Saturday, April 01, 2006

My first reviewer feedback

Seems like forever since I posted an entry. If anyone is still listening, sorry about that.

 I think I might have signed up for more classes than I should have this semester:
 • Biometry, or how to design experiments so that you avoid really embarrassing mistakes.
• Community Ecology, a graduate seminar where we read esoteric journal articles about abstract concepts like the Neutral Theory, and try to make intellectual sense of them, while avoiding getting snared by the gnarly mathematical models.
• Plant Taxonomy, where I will be expected by the end of the semester to identify any plant in California. During spring break (next week) we're expected to go on a Plant Tax field trip down to the southern California desert. So I'll be putting a thousand miles on my Prius over the next several days and hopefully seeing all kinds of way cool wild flowers and desert plants. I'll be checking for bats in the evenings, of course.

 I finally got a response from BCI on my grant application: another rejection. But this one felt different. It included thoughtful comments from three reviewers, one of whom thought the project sounded interesting: Reviewer 2: At first I was not impressed about the conservation benefits - but then got to think that for the meager amount of money simple surveys could lead to a larger more important impact to the Bay Area and bat education. I am not sure the Golden Gate is quite as likely to house bats like Congress Street, but the impacts of a positive bat experience for the Bay Area will be tremendous and mimic the successes of BCI. This is the weaker part of the project. I am sure with the assistance of Joe S and others she will be fully outfitted and able to collect some meaningful information. I would like to see some collaboration with Berkeley (MVZ) and to plan to deposit vouchers. There should be an historical component to her survey to reconstruct the bat fauna of the area since the days of Emmet Hooper’s monograph. Seems reasonable and she seems qualified - the letters were helpful. Again, the money request is so minimal, this seems like a very likely fundable project that will yield good results. For some reason I found this exciting. Someone read my ideas and thought they were OK! And many thanks to those who wrote my letters of recommendation. I've started work designing my project and hope to get out and start collecting some preliminary data when I'm back from playing botanist. I guess I'll have to snort around and find Emmet Hooper's monograph as well. Back soon with some photos from the desert.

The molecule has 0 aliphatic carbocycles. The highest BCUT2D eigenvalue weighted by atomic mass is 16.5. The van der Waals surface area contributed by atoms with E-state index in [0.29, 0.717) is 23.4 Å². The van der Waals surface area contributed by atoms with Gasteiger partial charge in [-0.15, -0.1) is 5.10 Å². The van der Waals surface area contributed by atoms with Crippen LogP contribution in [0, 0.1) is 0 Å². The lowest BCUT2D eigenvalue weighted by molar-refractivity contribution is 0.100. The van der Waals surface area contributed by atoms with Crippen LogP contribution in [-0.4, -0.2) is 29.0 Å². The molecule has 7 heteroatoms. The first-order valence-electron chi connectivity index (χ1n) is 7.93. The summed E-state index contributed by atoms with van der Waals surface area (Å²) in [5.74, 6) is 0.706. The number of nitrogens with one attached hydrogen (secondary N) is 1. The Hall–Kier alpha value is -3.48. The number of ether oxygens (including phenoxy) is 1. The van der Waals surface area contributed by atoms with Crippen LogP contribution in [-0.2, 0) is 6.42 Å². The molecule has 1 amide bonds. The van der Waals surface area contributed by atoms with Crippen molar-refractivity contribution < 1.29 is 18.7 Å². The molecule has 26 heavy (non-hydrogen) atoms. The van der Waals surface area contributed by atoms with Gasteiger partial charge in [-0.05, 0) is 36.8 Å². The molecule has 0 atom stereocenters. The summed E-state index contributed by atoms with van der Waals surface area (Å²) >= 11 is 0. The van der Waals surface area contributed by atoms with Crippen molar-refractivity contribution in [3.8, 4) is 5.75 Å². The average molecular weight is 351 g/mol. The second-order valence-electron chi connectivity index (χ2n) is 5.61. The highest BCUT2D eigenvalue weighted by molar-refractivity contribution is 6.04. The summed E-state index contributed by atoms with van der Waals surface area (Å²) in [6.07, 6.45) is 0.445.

1 Comments:

Blogger jacek said...

cool, i'm glad you are still writing and fighting. academic grant process is about rejection or having connections. unlike government grant project that is about connections and acceptance; even if you horribly fail, but that's "ok" ' cause scientific method is not required there (c.f., research on 'star wars'). now, how about a grant for studying whether bats can get bird flu?

10:39 AM  

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